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Subject: Re: [boost] [threadpool] new version v12
From: Giovanni Piero Deretta (gpderetta_at_[hidden])
Date: 2008-11-04 10:58:32

On Tue, Nov 4, 2008 at 4:33 PM, vicente.botet <vicente.botet_at_[hidden]> wrote:
> ----- Original Message ----- From: "Giovanni Piero Deretta"
> <gpderetta_at_[hidden]>
> To: <boost_at_[hidden]>
> Sent: Monday, November 03, 2008 4:21 PM
> Subject: Re: [boost] [threadpool] new version v12
>> Not really. Without compiler help (available on VC++ but not on GCC)
>> there is no way out.
>> See:
>> for an explaination of the problem.
> The __thread bug on gcc with -o1 optimization is not enough convincing to
> me.

There is little to be convinced about. The reality is that, at least
on gcc, you cant reliably use TLS if you migrate tasks across threads.

Technically it is not a bug because context switching is outside the
scope of C++; also, while Posix does not define the interaction
between swapcontext and threads (nor won't in the future as
swapcontext has been removed from the standard).

I do think that preventing that hoisting would have practically zero
impact on performance on x86 platforms (using a segment register has
negligible performance impact), but It might make some difference on
platforms with more limited addressing modes, so I do not think gcc
will ever change it (and yes, the problem is known).

> Some TSS usage could be more dangerous when the task migrate but not all.

Unfortunately in general the user has no control over it. And
compilers are becoming smarter and smarter at compiling (gcc might do
whole program optimization soon), so just ignoring the problem and
pretend it never happens on real programs is not a solution (better to
have restrictive rules than random undebuggable crashes).

> Is for this raison that the user must be able to forbid this migration, and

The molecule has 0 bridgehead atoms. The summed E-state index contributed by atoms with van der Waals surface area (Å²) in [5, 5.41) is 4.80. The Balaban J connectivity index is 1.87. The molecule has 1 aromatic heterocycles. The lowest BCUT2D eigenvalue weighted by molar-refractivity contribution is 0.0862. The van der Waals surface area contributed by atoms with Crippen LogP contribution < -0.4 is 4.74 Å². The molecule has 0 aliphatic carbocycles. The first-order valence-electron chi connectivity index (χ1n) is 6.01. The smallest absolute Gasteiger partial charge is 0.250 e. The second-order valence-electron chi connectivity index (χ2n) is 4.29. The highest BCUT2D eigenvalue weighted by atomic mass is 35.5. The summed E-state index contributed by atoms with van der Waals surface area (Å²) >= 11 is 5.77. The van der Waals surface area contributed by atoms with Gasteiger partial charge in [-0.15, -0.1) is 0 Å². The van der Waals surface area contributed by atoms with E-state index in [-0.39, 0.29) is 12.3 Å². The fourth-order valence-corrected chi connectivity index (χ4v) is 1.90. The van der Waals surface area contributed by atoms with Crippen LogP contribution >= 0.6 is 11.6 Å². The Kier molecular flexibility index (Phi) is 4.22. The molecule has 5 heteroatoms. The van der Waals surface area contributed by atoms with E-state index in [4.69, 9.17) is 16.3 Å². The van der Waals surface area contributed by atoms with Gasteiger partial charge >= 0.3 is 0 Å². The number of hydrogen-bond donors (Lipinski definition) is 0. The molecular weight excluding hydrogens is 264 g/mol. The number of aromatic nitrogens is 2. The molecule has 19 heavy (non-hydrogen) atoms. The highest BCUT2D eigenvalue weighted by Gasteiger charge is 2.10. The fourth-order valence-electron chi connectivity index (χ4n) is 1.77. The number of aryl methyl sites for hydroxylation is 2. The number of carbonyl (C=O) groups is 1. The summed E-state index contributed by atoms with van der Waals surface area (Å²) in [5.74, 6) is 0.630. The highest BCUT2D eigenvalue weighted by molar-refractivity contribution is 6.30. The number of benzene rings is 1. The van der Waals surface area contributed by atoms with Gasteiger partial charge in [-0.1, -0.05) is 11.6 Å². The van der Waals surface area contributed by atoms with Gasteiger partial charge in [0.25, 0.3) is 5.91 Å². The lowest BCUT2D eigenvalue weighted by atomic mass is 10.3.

> otherwise use fibers/continuations specific data instead of thread specific
> data.

I see little value for fiber specific data. Microsoft had to add it
for very practical reasons (i.e. avoiding rewriting hundreds of
thousands of lines of code). As long as you do not expect thread local
data to persist across a context switch (or any function whose
behavior you do not know), which is always a good thing to do, fiber
local data adds nothting to it (except wasting lots of memory).

The biggest problem, of course, is that FLS is windows specific (i.e.
even if we implemented it in boost, it would be useless if the CRT
didn't make use of it).

> Of course the locking issue is a real problem. Is for this reason that I
> think that either for coroutines or fibers we need to explore different
> synchronization mechanisms and discourage the use of synchronization at the
> thread level.

For cooperative multitasking you never need synchronization between
fibers on the same thread (A scoped guard that asserts that the fiber
is never scheduled away in a critical region would be useful though).
But hoping to get away from mutexes in general is IMVHO wishful


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